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Viruses and vicious circles

In the last decades epidemics have multiplied, and it is no coincidence. The new report from the United Nations Environment Programme explains why.

In the last weeks, the images of the slaughter of minks in Danish livestock have become viral. 15-17 million of specimens, coming from intensive farming for the production of fur, were killed, “guilty” of contracting Covid-19 (from human beings), which has then mutated into a new form that is immune to the vaccines now under experimentation.

According to the results from preliminary investigations, the virus inside minks is likely to transform into a new strain, and therefore it represents a real danger for public health. Not even the protests of fur manufacturers led to anything: the Danish prime minister Matte Frederiksen was forced to act drastically to safeguard the whole world from a new threat.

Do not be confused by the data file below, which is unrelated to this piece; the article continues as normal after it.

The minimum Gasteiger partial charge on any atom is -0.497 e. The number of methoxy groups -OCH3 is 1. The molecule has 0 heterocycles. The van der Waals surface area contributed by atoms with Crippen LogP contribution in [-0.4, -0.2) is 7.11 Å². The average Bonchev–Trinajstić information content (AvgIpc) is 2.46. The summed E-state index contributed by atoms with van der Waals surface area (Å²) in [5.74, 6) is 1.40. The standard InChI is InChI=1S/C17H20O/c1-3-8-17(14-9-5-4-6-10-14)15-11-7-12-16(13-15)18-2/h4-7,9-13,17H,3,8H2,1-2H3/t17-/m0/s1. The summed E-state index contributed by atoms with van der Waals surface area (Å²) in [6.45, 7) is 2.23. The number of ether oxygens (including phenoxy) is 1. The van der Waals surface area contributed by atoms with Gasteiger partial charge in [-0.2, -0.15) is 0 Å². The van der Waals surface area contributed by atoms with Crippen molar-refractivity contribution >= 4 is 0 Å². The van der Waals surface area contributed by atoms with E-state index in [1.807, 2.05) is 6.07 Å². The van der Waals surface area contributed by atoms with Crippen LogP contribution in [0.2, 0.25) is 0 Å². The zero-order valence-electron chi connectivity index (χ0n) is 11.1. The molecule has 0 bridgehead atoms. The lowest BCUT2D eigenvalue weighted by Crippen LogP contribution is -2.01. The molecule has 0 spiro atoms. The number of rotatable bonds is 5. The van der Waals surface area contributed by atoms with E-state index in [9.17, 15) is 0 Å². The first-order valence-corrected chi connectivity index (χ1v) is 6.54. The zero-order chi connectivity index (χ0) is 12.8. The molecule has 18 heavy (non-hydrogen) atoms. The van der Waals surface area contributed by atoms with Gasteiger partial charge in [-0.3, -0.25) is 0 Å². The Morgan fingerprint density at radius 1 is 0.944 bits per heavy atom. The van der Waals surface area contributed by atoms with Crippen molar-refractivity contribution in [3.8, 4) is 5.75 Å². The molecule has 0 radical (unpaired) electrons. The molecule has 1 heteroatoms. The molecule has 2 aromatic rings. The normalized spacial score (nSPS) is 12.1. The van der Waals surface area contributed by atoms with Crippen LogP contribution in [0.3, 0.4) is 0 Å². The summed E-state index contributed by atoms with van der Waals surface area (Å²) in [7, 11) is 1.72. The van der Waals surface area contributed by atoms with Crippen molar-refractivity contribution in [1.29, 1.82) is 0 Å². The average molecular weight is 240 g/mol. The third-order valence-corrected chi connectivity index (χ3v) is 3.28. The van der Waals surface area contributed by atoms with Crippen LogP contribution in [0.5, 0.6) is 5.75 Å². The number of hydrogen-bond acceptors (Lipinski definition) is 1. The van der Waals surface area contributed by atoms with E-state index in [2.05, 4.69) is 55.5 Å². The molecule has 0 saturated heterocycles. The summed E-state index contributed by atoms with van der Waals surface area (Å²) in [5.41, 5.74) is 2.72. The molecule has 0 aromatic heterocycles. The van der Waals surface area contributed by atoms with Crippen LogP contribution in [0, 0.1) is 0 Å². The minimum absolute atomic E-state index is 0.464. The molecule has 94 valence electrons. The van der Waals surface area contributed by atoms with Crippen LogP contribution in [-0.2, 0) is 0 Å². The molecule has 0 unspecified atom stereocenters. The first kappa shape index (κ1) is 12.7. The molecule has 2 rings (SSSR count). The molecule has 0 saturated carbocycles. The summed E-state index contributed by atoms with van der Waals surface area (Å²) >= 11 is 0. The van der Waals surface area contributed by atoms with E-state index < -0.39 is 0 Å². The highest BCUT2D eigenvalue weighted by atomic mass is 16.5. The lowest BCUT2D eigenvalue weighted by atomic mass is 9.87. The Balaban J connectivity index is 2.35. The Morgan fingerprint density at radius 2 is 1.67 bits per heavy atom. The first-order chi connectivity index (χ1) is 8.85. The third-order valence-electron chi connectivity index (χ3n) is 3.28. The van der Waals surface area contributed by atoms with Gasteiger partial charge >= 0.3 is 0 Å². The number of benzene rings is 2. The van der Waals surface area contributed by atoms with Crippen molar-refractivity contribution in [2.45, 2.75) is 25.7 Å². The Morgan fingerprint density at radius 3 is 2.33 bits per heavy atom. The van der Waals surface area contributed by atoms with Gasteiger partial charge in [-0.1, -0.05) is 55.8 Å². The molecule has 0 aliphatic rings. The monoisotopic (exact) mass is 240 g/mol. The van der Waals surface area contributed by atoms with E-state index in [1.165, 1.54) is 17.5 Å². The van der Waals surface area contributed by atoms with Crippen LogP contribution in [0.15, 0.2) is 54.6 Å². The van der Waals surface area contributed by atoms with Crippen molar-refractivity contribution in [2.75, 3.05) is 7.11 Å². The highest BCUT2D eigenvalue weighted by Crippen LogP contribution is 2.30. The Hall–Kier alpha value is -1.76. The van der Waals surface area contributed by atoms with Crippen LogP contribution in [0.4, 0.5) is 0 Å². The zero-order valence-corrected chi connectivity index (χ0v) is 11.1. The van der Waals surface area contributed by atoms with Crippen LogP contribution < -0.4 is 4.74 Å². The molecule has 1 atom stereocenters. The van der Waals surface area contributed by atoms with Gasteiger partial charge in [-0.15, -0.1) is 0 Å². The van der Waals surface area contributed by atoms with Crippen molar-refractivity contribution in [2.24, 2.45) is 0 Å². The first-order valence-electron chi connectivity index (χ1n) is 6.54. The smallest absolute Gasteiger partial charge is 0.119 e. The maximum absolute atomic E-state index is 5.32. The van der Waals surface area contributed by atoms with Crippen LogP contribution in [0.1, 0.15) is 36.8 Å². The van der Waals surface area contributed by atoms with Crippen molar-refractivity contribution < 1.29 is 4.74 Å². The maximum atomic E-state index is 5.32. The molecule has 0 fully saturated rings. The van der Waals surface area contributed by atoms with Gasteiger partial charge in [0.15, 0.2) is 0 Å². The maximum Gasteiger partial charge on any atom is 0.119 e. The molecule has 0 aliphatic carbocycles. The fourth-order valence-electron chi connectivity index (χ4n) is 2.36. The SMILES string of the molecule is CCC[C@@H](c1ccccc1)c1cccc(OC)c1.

As one can see from the website of the World Organization For Animal Health, infections of minks in intensive farming had been already signalled in April, and were caused by the animals’ exposure to human beings who then tested positive to the virus. Among the animals that can contract the coronavirus Sars-Cov-2, mustelids are the most susceptible, according to studies. Ferrets and minks, but also martens, badgers, weasels, and ermines could become a source of infection in which the virus can mutate to adapt itself better to the new guest – in this case, back to human beings.

Scientists group diseases that derive from these processes under the name of zoonosis.
The word identifies every infectious disease that can be transmitted from animals to human beings and vice versa. They can be caused by viruses, bacteria, parasites, or other pathogens, but they represent a serious risk for global health anyways.